Thursday, July 21, 2011

Mandatory Notification

In the last decade, state legislatures around the US created mandatory notification laws for security incidents involving specific personally identifiable information, such as Social Security Numbers, drivers license numbers, or financial account information. Usually, these laws mandated that anyone who knows to have lost such information must publicly notify their attorneys general as well as those affected by the data breach. Creating a severe liability for not notifying people when there are data breaches helped stir up new information security efforts, certainly within higher ed at least. Even so, we see news stories left and right of websites and other data stores being compromised.

The question of whether or not to notify when there is a potential data breach is a complex one. At least in New York State, notifications have to happen after an investigation is complete, but not until that investigation is done. For the unscrupulous, these details can be used to delay notifications. Also, notifications only have to happen if there is a reasonable chance that data was lost. What "reasonable" means is up for interpretation, and people can weasel their way out of notifications by interpreting the facts in certain ways.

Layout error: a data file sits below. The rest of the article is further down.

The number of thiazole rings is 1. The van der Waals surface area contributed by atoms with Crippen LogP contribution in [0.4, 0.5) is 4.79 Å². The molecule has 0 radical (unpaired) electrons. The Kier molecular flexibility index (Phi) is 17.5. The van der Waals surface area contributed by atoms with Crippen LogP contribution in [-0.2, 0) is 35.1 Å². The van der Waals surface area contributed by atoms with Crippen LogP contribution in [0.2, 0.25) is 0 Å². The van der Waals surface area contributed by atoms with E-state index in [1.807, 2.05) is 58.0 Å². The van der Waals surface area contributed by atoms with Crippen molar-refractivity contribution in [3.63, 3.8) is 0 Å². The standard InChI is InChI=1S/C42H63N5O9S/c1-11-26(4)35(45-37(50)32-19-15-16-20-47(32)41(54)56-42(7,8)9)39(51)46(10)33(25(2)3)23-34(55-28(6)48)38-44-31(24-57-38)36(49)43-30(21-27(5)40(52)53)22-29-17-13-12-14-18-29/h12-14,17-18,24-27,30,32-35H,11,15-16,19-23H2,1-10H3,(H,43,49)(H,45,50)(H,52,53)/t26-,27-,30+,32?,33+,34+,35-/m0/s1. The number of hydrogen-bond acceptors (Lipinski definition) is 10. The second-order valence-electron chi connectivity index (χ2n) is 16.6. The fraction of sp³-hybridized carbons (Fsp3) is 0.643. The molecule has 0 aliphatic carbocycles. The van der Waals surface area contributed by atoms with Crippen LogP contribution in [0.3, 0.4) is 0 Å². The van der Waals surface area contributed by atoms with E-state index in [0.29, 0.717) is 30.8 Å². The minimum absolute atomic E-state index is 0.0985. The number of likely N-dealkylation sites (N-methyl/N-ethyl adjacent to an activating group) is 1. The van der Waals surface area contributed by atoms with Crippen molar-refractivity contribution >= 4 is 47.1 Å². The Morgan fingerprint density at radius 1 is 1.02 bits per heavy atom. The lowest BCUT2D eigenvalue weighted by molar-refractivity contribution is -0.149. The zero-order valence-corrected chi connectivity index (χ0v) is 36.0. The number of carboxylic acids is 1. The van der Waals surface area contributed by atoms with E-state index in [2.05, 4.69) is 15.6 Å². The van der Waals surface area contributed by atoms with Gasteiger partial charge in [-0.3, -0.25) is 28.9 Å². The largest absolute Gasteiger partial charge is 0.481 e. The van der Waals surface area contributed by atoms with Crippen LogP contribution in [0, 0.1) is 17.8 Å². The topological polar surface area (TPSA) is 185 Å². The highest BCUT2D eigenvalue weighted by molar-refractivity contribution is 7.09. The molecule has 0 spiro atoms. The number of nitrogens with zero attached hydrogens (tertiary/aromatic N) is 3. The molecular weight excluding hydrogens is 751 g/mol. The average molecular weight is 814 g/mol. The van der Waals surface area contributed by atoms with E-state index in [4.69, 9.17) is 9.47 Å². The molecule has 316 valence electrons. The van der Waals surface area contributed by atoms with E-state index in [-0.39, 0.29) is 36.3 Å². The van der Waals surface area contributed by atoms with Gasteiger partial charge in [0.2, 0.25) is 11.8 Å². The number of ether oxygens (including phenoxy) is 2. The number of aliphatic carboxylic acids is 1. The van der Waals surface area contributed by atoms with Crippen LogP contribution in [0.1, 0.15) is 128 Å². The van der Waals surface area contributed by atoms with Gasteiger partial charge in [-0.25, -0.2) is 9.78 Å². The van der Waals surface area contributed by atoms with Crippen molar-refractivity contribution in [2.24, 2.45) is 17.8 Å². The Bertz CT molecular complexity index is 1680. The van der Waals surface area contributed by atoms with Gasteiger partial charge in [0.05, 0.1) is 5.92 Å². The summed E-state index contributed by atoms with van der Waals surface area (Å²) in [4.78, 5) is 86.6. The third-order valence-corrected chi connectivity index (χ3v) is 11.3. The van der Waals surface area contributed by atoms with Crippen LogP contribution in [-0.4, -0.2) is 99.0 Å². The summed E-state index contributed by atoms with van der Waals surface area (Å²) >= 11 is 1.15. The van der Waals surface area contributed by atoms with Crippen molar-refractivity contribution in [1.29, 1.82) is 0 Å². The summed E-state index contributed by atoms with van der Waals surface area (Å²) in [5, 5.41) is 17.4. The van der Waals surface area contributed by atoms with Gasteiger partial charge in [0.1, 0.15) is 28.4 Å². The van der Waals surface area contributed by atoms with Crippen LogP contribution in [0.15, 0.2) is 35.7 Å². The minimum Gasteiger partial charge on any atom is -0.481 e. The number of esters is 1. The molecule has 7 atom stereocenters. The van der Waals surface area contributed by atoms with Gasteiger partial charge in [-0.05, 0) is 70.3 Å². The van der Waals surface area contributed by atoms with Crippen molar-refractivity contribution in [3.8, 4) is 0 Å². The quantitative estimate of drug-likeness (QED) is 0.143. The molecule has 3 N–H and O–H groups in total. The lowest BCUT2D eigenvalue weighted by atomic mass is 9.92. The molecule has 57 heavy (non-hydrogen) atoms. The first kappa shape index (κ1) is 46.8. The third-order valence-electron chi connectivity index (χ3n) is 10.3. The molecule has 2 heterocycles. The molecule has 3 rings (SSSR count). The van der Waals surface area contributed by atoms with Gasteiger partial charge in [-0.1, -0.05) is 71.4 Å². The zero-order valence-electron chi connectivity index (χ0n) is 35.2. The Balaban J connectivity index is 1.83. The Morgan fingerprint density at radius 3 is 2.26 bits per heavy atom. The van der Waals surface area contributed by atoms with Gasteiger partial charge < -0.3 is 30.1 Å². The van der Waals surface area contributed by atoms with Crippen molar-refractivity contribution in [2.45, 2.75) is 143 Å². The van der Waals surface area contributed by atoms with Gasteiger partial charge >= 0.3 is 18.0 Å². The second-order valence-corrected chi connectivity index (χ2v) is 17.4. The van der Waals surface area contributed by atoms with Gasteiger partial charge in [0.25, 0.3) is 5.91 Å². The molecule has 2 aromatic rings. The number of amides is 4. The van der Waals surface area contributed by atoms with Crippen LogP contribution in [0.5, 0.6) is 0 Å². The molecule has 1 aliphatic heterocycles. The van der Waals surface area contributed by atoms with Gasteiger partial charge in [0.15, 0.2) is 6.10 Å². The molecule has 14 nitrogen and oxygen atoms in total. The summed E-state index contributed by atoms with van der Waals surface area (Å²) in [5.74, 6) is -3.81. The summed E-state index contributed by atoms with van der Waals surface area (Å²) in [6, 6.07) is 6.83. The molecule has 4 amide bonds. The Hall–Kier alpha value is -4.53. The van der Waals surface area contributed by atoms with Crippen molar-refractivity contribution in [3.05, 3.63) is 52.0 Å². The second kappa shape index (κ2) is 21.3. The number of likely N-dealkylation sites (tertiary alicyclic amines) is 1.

Mandatory Notification

It used to be
My infosec diary
Was something just for me.

'Till my blasted state
Had to go and create
A notification-type mandate.

Now every one little sin,
Every hack of /bin,
requires Public Relations' spin.

So I have to decide:
Should I show or hide
When bad guys get inside?

And if they post a file,
Or our homepage defile,
Or pollute our Twitter with bile,

We'll blame the hacker!
Be a victim, not a slacker!
Fault will lie with the evil attacker.

It's not that we failed,
Or through open gates that they sailed
In the end we will have prevailed.